In a recent discussion on a previous post of mine here, the subject of “family” came up. I don’t often talk about family, but this is a blog in part about things relevant to contemporary polytheisms, to their restoration, and their longevity, and to the nurturing of devotion. As such, “family” is an important topic, one which, in my ham-fisted way, I’m going to touch on it here just a little. I spent most of my twenties hostile to the whole idea of “family.” My own experience with my birth family had been less than pleasant (1). It took having a deeply devout adopted mom to help me sort all of that out and learn to cherish this idea of “family” as something good and necessary to healthy communities.
When I say family, I do not necessarily restrict that to father-mother-children. In fact, while I believe there should be male and female role models in the family to help guide and nourish the children, I think restricting that to just the parents is deeply divisive, stressful, and destructive. It puts a tremendous pressure on the parents while providing little to no resources or accountability. We need our extended family, our grandparents, aunts, uncles, cousins, nieces, nephews, and more; and on top of that, we need to situate all of this in an awareness of our ancestors – that there is that family going back as far as we could ever imagine, of which we too will be a part one day. The nuclear family is an aberration. If you look just throughout the world today, and most certainly throughout history, it was and is more common to have extended family living together and helping each other out, instilling intergenerational virtues and building up functional, healthy, pious adults (2).
It’s become the vogue today, especially amongst those who consider themselves “woke,” who draw a good deal of their rhetoric and raison d’etre from Marxism, to dismiss the family as a wicked and patriarchal institution that serves no purpose but the abuse of those within its confines. What nonsense. Yet, this nonsense is gaining traction in our communities. Mind you, I’ve yet to see a workable alternative presented, because there isn’t one. Family is fundamental (especially when you expand the definition of family beyond the nuclear. (3)). Of course, “family” doesn’t exist in a vacuum. It exists within a culture, a society, a community that may or may not reinforce the values of one’s kin. In our modern world, family can be a fortress in which piety may be nourished and allowed to grow, a curative and medicine for the spiritual pollution infecting our world (4).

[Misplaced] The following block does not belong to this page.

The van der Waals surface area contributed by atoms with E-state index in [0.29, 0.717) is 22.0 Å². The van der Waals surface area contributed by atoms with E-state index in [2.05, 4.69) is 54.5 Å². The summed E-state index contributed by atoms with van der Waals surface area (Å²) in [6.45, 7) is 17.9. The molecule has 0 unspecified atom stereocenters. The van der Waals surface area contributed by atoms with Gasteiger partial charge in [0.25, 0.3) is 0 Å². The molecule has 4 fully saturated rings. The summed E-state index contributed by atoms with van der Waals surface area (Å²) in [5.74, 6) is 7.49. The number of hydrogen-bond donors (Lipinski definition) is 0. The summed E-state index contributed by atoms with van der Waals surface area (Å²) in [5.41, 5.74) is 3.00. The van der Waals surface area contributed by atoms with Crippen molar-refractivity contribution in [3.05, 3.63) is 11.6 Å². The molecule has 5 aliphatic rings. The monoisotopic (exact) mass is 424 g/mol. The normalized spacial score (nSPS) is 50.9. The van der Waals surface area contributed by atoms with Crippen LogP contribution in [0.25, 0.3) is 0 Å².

Personally, I’ve come to believe that family is an absolute essential building block of any sustainable tradition. It is the way that a proper …I’ll use a Roman term and if that hurts your brain, too bad …pax deorum begins: first in the individual, then the family, then the community, then the city and outward in ever larger circles. It is a sacred thing, something to be cherished and nurtured. “Mother” and “Father” are sacred titles and should carry with them an awareness of the power and responsibility of those roles. What is it that Swinburne wrote? “Mother is the name of God on every child’s tongue…” (5). Family is the best means of passing a religious tradition on to the next generation, and the best way of rooting it as a long-term societal presence. A healthy family is also the best way of correcting societal ills; it starts at home.
- For a number of reasons, mostly having to do with intergenerational trauma; happily though, in my thirties I was able to heal some of those rifts and make peace with my biological family.
- If you’re not pious I don’t think you’re actually healthy. That piety may look different in each person depending on tradition/gods/etc. but part of raising a healthy child is exercising their spiritual muscles and teaching them what it means to be in right relationship with the Gods, i.e. passing on your tradition.
- Sometimes we make our families. Envision it how you want and create it but understand it’s an essential building block for sustainable polytheistic communities or indeed any community.
- No, I don’t think that we should keep children confined and away from any interaction with the world at large. What I think is that we should be providing them with protection – emotionally and spiritually- from the forces of uncreation. We should be nurturing them in ways that allow them to develop strength and courage, devotion, and goodness. We should be making space for them to bring their questions and to share what they are receiving from the world at large and how and why that may or may not accord with our values.
- Which is why child abuse of any sort is absolutely anathema. Healthy communities, religious or otherwise, root that shit out assiduously. There is no room now or ever in our communities for someone who would sexually or physically assault a child or a spouse.
Posted on February 6, 2022, in Uncategorized and tagged Ancestor Work, Ancestors, Family, Heathenry, Lived Polytheism, Northern tradition, Polytheism, tradition, Values. Bookmark the permalink. 4 Comments.